International or transnational organized criminal groups are proliferating in Eastern Africa with human trafficking, ivory smuggling, trading in illegally mined diamonds, and maritime piracy being the biggest threats to nations in the region, according to Friday's report in the legal news service, the Jurist.
The report, Transnational Organized Crime in Eastern Africa: A Threat Assessment, recommends that organized crime organizations should be targeted by Eastern African governments using aggressive and diverse procedures within the region and within the countries where illegally obtained substances and goods are ultimately sold, the report states.
The Office on Drugs and Crime report highlights the principal crime threats facing the region as well as their costs in blood and treasure to society.
For example, the report notes that "more than 100,000 people were smuggled out of the region last year alone, generating over of $15 million for organized criminal networks operating on the maritime crossing from the Horn of Africa."
Many human beings who end up running into the arms of organized crime thugs are victims of almost constant warfare and civil strife, as well as poverty and famine. When they attempt to escape such a hellish environment, they are in many cases subjected to physical and mental abuse, illegal imprisonment, extortion, and rape by the traffickers," said Samuel Gilmore, an African-American law enforcement official who has witnessed the cruelty of human trafficking and enslavement while a big-city cop.
Ivory poaching -- although not considered a serious crime by many westerners -- according to the UNODC results in up to hundreds of tons tons being taken that leads an additional "$30 million in illicit revenue just from Asian markets," the report states.
Recent research indicates that the rate of poaching in the region is threatening the local elephant population. Between 5,600 and 15,400 elephants are poached in Eastern Africa annually, producing between 56 and 154 tons of illicit ivory. Two thirds of these were earmarked for Asian countries, according to the report.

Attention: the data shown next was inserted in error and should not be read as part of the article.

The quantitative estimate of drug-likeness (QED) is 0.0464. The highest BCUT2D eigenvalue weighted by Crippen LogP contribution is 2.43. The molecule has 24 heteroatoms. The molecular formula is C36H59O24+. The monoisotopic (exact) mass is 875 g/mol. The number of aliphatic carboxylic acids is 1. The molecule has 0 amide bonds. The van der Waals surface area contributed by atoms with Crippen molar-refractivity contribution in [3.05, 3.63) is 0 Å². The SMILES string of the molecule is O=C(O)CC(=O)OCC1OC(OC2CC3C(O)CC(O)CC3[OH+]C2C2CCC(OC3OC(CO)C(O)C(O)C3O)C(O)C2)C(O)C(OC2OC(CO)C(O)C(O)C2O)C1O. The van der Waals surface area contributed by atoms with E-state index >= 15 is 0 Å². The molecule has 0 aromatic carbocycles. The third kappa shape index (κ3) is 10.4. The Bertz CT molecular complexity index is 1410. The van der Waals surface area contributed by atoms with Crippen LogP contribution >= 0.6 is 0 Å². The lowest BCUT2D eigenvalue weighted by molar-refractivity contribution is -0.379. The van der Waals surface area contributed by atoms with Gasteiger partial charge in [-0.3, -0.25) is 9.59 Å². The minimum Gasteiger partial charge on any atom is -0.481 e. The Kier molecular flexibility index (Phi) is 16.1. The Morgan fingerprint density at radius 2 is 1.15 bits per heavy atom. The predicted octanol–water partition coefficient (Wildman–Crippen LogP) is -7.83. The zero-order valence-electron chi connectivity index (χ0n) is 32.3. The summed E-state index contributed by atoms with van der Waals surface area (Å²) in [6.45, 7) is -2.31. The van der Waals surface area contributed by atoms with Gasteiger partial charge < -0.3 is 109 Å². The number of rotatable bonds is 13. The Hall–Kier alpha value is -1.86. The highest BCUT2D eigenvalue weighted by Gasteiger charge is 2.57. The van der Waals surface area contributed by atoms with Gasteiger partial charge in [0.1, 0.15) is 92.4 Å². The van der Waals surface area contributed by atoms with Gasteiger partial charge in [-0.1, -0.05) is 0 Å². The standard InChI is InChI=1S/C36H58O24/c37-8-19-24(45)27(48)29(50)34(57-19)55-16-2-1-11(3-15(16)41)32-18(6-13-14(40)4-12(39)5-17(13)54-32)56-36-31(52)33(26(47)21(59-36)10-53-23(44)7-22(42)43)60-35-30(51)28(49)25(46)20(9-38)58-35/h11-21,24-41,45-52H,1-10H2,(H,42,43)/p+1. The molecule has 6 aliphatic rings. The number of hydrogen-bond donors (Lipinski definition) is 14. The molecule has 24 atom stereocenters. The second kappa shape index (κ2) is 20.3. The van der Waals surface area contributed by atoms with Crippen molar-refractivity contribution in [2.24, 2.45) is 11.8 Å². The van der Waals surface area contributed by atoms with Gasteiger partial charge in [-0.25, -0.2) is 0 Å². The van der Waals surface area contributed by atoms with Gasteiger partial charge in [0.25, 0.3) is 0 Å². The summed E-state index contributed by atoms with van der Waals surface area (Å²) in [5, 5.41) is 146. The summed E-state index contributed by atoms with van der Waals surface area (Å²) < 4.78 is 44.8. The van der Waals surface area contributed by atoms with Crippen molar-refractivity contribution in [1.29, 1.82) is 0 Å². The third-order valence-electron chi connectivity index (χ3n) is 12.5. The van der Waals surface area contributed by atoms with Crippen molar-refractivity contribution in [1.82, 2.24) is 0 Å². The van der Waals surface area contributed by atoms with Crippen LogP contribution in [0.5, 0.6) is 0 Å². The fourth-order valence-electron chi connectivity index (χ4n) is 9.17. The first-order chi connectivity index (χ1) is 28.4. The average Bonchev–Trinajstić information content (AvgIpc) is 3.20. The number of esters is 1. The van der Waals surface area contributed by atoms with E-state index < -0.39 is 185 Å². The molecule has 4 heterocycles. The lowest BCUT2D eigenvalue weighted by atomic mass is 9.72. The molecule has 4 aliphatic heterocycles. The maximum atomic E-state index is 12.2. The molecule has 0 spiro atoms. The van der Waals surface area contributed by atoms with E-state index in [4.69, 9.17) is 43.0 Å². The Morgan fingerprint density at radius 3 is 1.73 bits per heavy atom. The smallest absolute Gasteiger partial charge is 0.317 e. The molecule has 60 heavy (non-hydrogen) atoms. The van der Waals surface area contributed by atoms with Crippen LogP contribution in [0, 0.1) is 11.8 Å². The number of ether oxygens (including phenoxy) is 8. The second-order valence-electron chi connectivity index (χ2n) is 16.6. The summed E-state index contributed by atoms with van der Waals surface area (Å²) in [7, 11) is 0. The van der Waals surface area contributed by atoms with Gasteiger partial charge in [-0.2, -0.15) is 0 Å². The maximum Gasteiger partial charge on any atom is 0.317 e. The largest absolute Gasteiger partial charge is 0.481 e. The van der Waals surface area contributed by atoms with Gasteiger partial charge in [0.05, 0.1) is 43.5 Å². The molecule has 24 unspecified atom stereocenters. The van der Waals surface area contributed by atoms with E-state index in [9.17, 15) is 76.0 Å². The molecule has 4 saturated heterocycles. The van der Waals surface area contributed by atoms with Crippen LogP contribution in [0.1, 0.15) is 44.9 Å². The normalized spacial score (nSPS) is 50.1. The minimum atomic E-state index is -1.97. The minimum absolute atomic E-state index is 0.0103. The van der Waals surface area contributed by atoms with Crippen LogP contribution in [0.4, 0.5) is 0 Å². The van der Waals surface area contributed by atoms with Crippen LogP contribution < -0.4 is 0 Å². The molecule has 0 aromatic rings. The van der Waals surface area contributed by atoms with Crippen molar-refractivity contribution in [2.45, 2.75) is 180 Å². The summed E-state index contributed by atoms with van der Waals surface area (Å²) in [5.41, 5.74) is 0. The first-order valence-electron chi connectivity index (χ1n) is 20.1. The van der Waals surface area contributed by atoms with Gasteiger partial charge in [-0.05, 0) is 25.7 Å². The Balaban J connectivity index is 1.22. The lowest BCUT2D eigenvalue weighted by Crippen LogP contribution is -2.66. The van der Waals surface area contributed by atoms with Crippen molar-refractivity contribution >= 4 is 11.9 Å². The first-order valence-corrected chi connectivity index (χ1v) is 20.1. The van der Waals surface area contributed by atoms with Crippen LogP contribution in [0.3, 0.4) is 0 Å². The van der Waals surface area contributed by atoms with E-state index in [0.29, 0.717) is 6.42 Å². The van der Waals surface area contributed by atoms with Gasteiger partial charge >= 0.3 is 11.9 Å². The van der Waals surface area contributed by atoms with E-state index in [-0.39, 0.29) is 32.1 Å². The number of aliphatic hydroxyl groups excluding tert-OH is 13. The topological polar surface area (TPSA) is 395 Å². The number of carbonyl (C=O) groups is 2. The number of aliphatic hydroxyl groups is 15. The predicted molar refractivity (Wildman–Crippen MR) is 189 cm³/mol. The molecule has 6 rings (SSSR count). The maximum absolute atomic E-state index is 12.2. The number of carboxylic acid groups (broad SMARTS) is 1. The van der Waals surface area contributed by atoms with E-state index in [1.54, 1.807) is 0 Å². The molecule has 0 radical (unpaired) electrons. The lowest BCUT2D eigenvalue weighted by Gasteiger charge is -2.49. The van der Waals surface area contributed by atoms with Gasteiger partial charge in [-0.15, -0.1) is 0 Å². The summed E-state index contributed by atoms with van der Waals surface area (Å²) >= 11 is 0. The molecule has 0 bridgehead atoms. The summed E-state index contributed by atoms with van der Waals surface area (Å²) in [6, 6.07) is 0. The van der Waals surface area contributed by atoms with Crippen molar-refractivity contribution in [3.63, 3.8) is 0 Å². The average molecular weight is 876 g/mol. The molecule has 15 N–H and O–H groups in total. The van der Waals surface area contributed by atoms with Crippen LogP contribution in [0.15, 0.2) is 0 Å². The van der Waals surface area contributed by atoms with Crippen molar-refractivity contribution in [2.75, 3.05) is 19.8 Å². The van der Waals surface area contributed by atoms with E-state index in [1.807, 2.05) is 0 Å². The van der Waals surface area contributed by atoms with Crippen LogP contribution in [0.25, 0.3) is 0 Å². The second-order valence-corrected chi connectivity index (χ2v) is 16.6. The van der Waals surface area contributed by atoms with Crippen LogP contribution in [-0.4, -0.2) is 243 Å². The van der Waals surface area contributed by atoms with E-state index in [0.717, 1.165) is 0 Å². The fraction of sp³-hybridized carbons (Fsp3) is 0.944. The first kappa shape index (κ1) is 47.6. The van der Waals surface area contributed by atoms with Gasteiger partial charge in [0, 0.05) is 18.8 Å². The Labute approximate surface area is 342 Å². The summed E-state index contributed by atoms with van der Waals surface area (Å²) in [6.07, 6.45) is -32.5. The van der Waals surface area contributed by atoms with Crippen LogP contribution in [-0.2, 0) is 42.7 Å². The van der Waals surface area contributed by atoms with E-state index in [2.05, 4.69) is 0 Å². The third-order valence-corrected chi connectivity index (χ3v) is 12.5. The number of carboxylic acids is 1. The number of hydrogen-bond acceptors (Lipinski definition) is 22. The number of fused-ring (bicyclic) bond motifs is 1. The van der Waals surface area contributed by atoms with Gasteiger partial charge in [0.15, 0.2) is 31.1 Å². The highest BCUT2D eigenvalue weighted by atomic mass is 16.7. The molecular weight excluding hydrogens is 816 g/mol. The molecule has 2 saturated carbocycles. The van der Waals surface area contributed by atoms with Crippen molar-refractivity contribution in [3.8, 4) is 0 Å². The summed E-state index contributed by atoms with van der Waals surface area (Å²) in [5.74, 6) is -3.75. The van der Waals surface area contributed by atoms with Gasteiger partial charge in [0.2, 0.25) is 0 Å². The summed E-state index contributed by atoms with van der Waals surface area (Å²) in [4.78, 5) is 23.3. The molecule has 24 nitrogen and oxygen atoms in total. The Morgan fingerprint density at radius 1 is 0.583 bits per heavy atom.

Narcotics trafficking remains an enriching part of the organized crime trade. Tons of heroin are smuggled into and through the region each year. While heroin has been smuggled in the region since the 1980s, a series of "recent large seizures suggest that this flow has increased," the UNODC claims.
"Since 2010, more 'smack' (street name for heroin) was interdicted by law enforcement in East Africa than in the previous 20 years. And who knows how many African police are on the 'pad' for the organized crime mobsters and allowing shipments to be delivered unfettered," said Gilmore.
And then there is piracy in waters off the coast of Somalia: an estimated $150 million was obtained by pirates in 2011, which the report claims is almost 15 per cent of war-torn Somalia's gross domestic product (GDP).
The report's authors claim that: "Illicit markets effecting Eastern Africa often originate or terminate on other continents. As a result, purely local interventions are inadequate to resolve the underlying problem. Optimally, these markets should be evaluated and strategically addressed at a global level, but to protect Eastern Africa, local law enforcement must also be strengthened."